U.S. Soccer president Sunil Gulati confirmed that Zelalem had received clearance from FIFA. Moments later, the federation released a finalized U-20 World Cup that included Zelalem.
FIFA rules state that any naturalized citizen must live in the country for five years after the age of 18 to be able to play for their national team. Zelalem is a naturalized citizen and only just turned 18 so he wouldn't qualify. But the FIFA rule's intent is to keep players from moving to a country and getting citizenship just to play for their national team. Zelalem moved to the U.S. as a kid, long before he was a soccer prospect and in no way violates the spirit of the rule. Because of that, the U.S. asked FIFA to make him eligible for the American side immediately, which they have now agreed to.
Zelalem is one of the top prospects in the Arsenal academy, starring for their youth teams and training with their first team regularly. He made his first appearance in a real match for the Arsenal first team in January 2014, at just 16 years old. That was the only match he played for the first team that season, and he has made just one appearance for the first time this season, coming off the bench in a Champions League match. He is expected to be given an opportunity to win a permanent first team place in Arsenal's preseason this summer, having played so well for their youth teams, and it's also possible that he goes on loan to a Championship or bottom half Premier League team.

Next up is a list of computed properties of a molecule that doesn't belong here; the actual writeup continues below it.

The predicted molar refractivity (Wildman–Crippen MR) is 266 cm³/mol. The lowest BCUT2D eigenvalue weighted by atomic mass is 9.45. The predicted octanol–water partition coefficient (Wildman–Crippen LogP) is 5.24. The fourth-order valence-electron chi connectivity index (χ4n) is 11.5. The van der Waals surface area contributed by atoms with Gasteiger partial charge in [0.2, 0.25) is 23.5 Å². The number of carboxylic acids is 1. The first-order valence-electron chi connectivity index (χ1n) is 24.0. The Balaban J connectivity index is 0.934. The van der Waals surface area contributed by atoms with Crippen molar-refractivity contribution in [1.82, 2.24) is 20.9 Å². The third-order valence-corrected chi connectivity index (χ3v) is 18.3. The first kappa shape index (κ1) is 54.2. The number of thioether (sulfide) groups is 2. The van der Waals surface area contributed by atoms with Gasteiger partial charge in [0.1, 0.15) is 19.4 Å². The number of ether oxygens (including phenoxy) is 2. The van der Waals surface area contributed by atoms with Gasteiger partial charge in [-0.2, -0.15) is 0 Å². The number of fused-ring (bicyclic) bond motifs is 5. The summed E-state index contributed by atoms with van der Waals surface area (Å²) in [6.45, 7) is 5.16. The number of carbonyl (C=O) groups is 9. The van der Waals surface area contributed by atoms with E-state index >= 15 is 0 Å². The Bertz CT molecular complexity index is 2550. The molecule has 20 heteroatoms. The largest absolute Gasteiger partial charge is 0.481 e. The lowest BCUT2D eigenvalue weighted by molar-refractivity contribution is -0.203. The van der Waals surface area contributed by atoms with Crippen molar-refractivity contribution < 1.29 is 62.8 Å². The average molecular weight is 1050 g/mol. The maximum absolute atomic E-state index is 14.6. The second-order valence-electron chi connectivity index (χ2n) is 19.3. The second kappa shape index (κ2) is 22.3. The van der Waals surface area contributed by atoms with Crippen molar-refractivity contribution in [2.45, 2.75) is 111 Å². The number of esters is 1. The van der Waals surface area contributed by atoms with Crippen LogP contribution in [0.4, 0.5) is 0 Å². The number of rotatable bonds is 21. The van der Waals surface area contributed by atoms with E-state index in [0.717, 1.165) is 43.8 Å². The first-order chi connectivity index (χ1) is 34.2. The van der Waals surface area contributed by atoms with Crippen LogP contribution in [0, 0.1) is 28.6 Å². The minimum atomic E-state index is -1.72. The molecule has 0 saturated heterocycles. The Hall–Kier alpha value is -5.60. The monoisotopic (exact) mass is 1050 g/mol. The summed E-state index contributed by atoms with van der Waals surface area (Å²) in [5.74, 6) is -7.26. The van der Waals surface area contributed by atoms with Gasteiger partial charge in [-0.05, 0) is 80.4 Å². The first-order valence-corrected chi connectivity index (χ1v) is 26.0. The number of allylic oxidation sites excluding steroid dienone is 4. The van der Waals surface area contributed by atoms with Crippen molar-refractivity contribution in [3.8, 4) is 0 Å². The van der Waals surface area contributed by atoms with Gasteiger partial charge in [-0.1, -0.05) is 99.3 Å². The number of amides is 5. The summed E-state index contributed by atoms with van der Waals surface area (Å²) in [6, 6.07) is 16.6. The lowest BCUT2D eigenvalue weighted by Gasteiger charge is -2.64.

The midfielder has drawn huge praise for his creativity and skill on the ball, which will be a welcome addition to the U.S. Jurgen Klinsmann has been craving a player like him and, while he is still a bit off from making a big impact with the U.S. senior team, he will be the star of the U-20 team immediately. He could also make the jump to the U-23 team, helping them qualify for next summer's Olympics.
Zelalem was born in Germany to Ethiopian parents, but moved to the U.S. when he was nine years old. It was there, in the outskirts of Washington, D.C., that he was spotted by an Arsenal scout and asked to join the team's academy. He did so, and rocketed up their ranks. With his game growing and his potential clear, Germany called him in to play for their U-15, U-16 and U-17 national teams. At the time, he wasn't eligible for the U.S. because he wasn't a citizen, but he received citizenship just before his 18th birthday, allowing him to play for the Americans.
The teenager still had a choice to make. He could have played for Germany if he wanted, or even Ethiopia, but according to several reports, he considers himself an American, owing to his formative years in the country. Zelalem told U.S. Soccer that he wanted to play for them and he was on track for the American team. He just needed FIFA approval, which he now has.